Brad Wiegmann shares the reasons Brandon Coulter of the Elite Series loves his Jackson Kayak Big Rig in rivers.
Anglers are naturally attracted to rivers. However, it’s not the soft babbling sound of water flowing gently downstream or the loud crashing sound of white water rushing around rocks as it flows quickly through rapids. Rivers seduce anglers by visions of catching big fish in secluded moving water.
Rivers present several different issues for anglers floating downstream fishing. Of course, current is the major factor when it comes to fishing. Too fast a current and safety becomes more important than catching a fish. Not enough current means an angler will have to carry or drag their kayak from pool to pool.
Other issues are presentation of lures, tackle and rod storage, paddling techniques, anchoring and casting from a sitting position just to name a few. The introduction of specially designed fishing kayaks has addressed most of these issues. One of the leaders in designing and construction is Jackson Kayak with a plethora of different fishing kayaks for every fishing situation or body of water.
BASSMASTER Elite Series professional angler Brandon Coulter is just one of many anglers taking up the sport of fishing from a kayak. Coulter’s favorite place to fish is in East Tennessee Rivers. “Nolichucky River, French Broad River, Holston River and all these rivers flowing together form the Tennessee River are where I like to fish,” said Coulter.
Coulter fishes from a Jackson Kayak Big Rig (www.jacksonkayak.com) when fishing rivers. “I have a Jackson Kayak Big Rig for one reason. I’m 6’2” and like to stand up it’s just my nature when fishing even out of my kayak. So for me the Big Rig is the most stable kayak available with a thirty-eight inch width that allows me to stand up and fish along with a JK Retractable Casting Brace. For a big guy like me it’s the best fishing kayak I could find,” said Coulter.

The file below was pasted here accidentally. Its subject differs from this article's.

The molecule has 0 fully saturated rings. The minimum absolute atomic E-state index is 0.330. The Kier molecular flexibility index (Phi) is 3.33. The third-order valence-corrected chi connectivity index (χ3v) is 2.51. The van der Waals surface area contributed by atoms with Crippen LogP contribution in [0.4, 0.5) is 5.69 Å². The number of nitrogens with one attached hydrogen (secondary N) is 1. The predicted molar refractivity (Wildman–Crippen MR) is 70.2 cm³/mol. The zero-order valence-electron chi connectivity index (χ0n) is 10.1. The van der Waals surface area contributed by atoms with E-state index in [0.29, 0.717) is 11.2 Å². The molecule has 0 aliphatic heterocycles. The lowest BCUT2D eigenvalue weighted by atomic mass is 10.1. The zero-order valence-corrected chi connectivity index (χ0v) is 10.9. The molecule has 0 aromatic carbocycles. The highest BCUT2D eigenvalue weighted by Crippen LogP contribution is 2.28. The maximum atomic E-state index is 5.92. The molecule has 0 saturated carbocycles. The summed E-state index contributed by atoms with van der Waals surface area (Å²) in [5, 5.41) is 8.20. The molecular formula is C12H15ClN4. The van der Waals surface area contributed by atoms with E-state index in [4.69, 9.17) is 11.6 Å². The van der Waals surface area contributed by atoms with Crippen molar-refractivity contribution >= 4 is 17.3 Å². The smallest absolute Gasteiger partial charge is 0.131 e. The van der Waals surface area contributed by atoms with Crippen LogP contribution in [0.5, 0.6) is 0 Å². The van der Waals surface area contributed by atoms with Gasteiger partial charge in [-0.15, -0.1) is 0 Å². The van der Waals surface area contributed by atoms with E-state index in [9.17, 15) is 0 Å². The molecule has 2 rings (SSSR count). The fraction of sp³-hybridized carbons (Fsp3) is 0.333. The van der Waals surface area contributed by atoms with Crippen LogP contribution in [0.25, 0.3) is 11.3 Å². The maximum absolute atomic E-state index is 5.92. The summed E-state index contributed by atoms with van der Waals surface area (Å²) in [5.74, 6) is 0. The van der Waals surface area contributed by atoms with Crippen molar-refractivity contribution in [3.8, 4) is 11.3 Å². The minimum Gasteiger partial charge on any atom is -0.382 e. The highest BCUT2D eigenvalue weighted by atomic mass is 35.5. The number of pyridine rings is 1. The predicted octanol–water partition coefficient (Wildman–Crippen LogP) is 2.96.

Jackson Kayak Big Rig features the new Charcoal Gray Elite Seat 2.0 with 3D mesh fabric in addition to more storage capabilities. The seat elevates Coulter up high allowing him to see into the water and make more efficient casts.
Big Rig also features JK retractable casting brace, rod trough and rod tip protector, Power-Pole Micro Anchor ready/drag chain chute, Therm-a-Rest Lumbar Support, Yakattack Gear Tracks, RAM rod holders, tackle management and Plano boxes, 32-ounce Nalgene/central beverage holder, heavy duty seat attachment buckle, rear tankwell and rod holders, hull storage, removable skid plate, adjustable foot pegs, ergonomic handles, The Fish Grip, Line Cutterz, SealLine Seat Pouch and a two-layer standing pad.
When fishing rivers, Coulter likes to have his wife drop his vehicle at the takeout location and be driven up to where he will put in and float downstream to the vehicle. “It takes about four or five hours to float down and really fish the river,” said Coulter.
Not surprising, Coulter is often times fishing with a Whooper Plopper when smallmouth fishing in rivers. “I don’t know what it is about smallmouth bass, but they hate it. That’s good when it comes to fish because you want a lure that a bass wants to kill or eat. I know, I have been throwing it a bunch up in rivers and catching smallmouth,” said Coulter.
Other lures Coulter fishes when fishing rivers is a shad shaped worm on a shaky head jig in the eddies. Coulter also likes fishing a Keitech. “A Keitech will catch every smallmouth that lives in the river,” said Coulter.
Seduced by the smallmouth, Coulter loves fishing out of his big kayak in rivers. The wider width of his kayak makes for a super stable platform when sitting down or standing up. It’s just him, the river and smallmouth.
This article and photos provided by Brad Wiegmann.
To see more outdoor articles and photos by Brad, check out http://www.bradwiegmann.com/